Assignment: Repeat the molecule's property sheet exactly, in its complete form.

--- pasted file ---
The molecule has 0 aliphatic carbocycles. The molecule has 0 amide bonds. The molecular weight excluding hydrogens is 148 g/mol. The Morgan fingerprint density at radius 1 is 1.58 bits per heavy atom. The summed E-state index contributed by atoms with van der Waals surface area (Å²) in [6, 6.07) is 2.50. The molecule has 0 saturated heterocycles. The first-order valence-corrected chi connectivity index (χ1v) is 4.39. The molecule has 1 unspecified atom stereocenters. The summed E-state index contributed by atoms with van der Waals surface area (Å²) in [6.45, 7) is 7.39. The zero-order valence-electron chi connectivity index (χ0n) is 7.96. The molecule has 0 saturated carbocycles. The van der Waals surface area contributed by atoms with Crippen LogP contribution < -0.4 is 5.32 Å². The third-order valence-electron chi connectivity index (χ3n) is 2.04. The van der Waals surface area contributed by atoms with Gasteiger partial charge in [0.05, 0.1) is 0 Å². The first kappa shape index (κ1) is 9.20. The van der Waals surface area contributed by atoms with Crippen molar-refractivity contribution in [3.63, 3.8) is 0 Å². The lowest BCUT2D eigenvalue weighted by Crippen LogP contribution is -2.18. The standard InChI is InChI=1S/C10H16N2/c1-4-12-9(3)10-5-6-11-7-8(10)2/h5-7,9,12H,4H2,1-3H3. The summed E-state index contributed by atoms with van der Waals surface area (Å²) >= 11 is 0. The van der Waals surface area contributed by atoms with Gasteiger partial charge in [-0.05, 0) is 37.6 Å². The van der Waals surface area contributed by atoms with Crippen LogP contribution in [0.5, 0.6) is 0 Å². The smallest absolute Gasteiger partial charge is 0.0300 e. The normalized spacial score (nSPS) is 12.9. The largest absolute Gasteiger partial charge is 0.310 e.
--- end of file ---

The molecule has 0 aliphatic carbocycles. The molecule has 0 amide bonds. The molecular weight excluding hydrogens is 148 g/mol. The Morgan fingerprint density at radius 1 is 1.58 bits per heavy atom. The summed E-state index contributed by atoms with van der Waals surface area (Å²) in [6, 6.07) is 2.50. The molecule has 0 saturated heterocycles. The first-order valence-corrected chi connectivity index (χ1v) is 4.39. The molecule has 1 unspecified atom stereocenters. The summed E-state index contributed by atoms with van der Waals surface area (Å²) in [6.45, 7) is 7.39. The zero-order valence-electron chi connectivity index (χ0n) is 7.96. The molecule has 0 saturated carbocycles. The van der Waals surface area contributed by atoms with Crippen LogP contribution < -0.4 is 5.32 Å². The third-order valence-electron chi connectivity index (χ3n) is 2.04. The van der Waals surface area contributed by atoms with Gasteiger partial charge in [0.05, 0.1) is 0 Å². The first kappa shape index (κ1) is 9.20. The van der Waals surface area contributed by atoms with Crippen molar-refractivity contribution in [3.63, 3.8) is 0 Å². The lowest BCUT2D eigenvalue weighted by Crippen LogP contribution is -2.18. The standard InChI is InChI=1S/C10H16N2/c1-4-12-9(3)10-5-6-11-7-8(10)2/h5-7,9,12H,4H2,1-3H3. The summed E-state index contributed by atoms with van der Waals surface area (Å²) >= 11 is 0. The van der Waals surface area contributed by atoms with Gasteiger partial charge in [-0.05, 0) is 37.6 Å². The van der Waals surface area contributed by atoms with Crippen LogP contribution in [0.5, 0.6) is 0 Å². The smallest absolute Gasteiger partial charge is 0.0300 e. The normalized spacial score (nSPS) is 12.9. The largest absolute Gasteiger partial charge is 0.310 e.